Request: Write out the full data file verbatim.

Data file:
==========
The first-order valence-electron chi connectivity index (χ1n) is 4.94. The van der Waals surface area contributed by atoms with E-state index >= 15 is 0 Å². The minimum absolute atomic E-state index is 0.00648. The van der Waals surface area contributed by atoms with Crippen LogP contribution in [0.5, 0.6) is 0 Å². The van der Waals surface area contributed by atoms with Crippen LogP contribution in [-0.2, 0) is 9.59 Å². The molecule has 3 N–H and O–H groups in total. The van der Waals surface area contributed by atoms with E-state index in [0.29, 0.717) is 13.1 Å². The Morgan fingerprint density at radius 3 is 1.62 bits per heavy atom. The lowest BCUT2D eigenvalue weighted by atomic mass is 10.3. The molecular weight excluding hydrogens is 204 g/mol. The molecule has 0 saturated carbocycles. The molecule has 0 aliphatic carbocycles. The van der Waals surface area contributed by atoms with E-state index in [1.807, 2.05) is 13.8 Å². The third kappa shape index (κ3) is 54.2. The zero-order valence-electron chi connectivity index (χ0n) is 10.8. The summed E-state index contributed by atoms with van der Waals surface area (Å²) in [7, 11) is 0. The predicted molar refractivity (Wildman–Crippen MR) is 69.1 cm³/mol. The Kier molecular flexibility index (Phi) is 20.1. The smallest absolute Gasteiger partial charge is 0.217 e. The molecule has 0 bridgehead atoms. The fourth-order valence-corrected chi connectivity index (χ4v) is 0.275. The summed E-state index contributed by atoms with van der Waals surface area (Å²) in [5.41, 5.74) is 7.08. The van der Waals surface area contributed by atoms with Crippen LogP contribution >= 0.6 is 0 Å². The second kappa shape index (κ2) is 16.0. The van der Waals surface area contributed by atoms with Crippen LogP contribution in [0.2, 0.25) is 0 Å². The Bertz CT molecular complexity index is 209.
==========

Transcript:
The first-order valence-electron chi connectivity index (χ1n) is 4.94. The van der Waals surface area contributed by atoms with E-state index >= 15 is 0 Å². The minimum absolute atomic E-state index is 0.00648. The van der Waals surface area contributed by atoms with Crippen LogP contribution in [0.5, 0.6) is 0 Å². The van der Waals surface area contributed by atoms with Crippen LogP contribution in [-0.2, 0) is 9.59 Å². The molecule has 3 N–H and O–H groups in total. The van der Waals surface area contributed by atoms with E-state index in [0.29, 0.717) is 13.1 Å². The Morgan fingerprint density at radius 3 is 1.62 bits per heavy atom. The lowest BCUT2D eigenvalue weighted by atomic mass is 10.3. The molecular weight excluding hydrogens is 204 g/mol. The molecule has 0 saturated carbocycles. The molecule has 0 aliphatic carbocycles. The van der Waals surface area contributed by atoms with E-state index in [1.807, 2.05) is 13.8 Å². The third kappa shape index (κ3) is 54.2. The zero-order valence-electron chi connectivity index (χ0n) is 10.8. The summed E-state index contributed by atoms with van der Waals surface area (Å²) in [7, 11) is 0. The predicted molar refractivity (Wildman–Crippen MR) is 69.1 cm³/mol. The Kier molecular flexibility index (Phi) is 20.1. The smallest absolute Gasteiger partial charge is 0.217 e. The molecule has 0 bridgehead atoms. The fourth-order valence-corrected chi connectivity index (χ4v) is 0.275. The summed E-state index contributed by atoms with van der Waals surface area (Å²) in [5.41, 5.74) is 7.08. The van der Waals surface area contributed by atoms with Crippen LogP contribution >= 0.6 is 0 Å². The second kappa shape index (κ2) is 16.0. The van der Waals surface area contributed by atoms with Crippen LogP contribution in [0.2, 0.25) is 0 Å². The Bertz CT molecular complexity index is 209.